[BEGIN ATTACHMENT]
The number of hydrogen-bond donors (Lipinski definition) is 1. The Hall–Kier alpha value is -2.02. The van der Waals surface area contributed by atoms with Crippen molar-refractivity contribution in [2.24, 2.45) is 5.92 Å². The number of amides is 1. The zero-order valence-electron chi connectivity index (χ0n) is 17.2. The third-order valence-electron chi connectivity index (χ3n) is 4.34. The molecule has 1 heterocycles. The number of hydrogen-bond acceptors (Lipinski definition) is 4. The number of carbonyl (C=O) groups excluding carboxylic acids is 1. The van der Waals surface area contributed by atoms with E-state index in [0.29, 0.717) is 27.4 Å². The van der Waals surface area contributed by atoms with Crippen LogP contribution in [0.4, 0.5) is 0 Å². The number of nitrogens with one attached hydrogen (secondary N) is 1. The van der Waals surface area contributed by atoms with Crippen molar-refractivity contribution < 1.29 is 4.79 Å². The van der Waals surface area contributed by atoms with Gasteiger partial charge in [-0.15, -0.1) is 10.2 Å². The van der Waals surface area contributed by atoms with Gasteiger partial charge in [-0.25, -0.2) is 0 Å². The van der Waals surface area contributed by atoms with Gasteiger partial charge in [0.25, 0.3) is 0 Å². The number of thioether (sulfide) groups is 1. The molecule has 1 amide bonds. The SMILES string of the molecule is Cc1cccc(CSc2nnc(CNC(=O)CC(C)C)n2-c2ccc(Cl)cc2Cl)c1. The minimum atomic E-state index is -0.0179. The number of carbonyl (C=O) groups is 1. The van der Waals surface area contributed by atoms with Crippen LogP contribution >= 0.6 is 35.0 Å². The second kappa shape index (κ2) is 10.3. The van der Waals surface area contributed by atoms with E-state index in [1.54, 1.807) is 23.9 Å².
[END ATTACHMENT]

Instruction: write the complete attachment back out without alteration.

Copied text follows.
The number of hydrogen-bond donors (Lipinski definition) is 1. The Hall–Kier alpha value is -2.02. The van der Waals surface area contributed by atoms with Crippen molar-refractivity contribution in [2.24, 2.45) is 5.92 Å². The number of amides is 1. The zero-order valence-electron chi connectivity index (χ0n) is 17.2. The third-order valence-electron chi connectivity index (χ3n) is 4.34. The molecule has 1 heterocycles. The number of hydrogen-bond acceptors (Lipinski definition) is 4. The number of carbonyl (C=O) groups excluding carboxylic acids is 1. The van der Waals surface area contributed by atoms with E-state index in [0.29, 0.717) is 27.4 Å². The van der Waals surface area contributed by atoms with Crippen LogP contribution in [0.4, 0.5) is 0 Å². The number of nitrogens with one attached hydrogen (secondary N) is 1. The van der Waals surface area contributed by atoms with Crippen molar-refractivity contribution < 1.29 is 4.79 Å². The van der Waals surface area contributed by atoms with Gasteiger partial charge in [-0.15, -0.1) is 10.2 Å². The van der Waals surface area contributed by atoms with Gasteiger partial charge in [-0.25, -0.2) is 0 Å². The van der Waals surface area contributed by atoms with Gasteiger partial charge in [0.25, 0.3) is 0 Å². The number of thioether (sulfide) groups is 1. The molecule has 1 amide bonds. The SMILES string of the molecule is Cc1cccc(CSc2nnc(CNC(=O)CC(C)C)n2-c2ccc(Cl)cc2Cl)c1. The minimum atomic E-state index is -0.0179. The number of carbonyl (C=O) groups is 1. The van der Waals surface area contributed by atoms with Crippen LogP contribution >= 0.6 is 35.0 Å². The second kappa shape index (κ2) is 10.3. The van der Waals surface area contributed by atoms with E-state index in [1.54, 1.807) is 23.9 Å².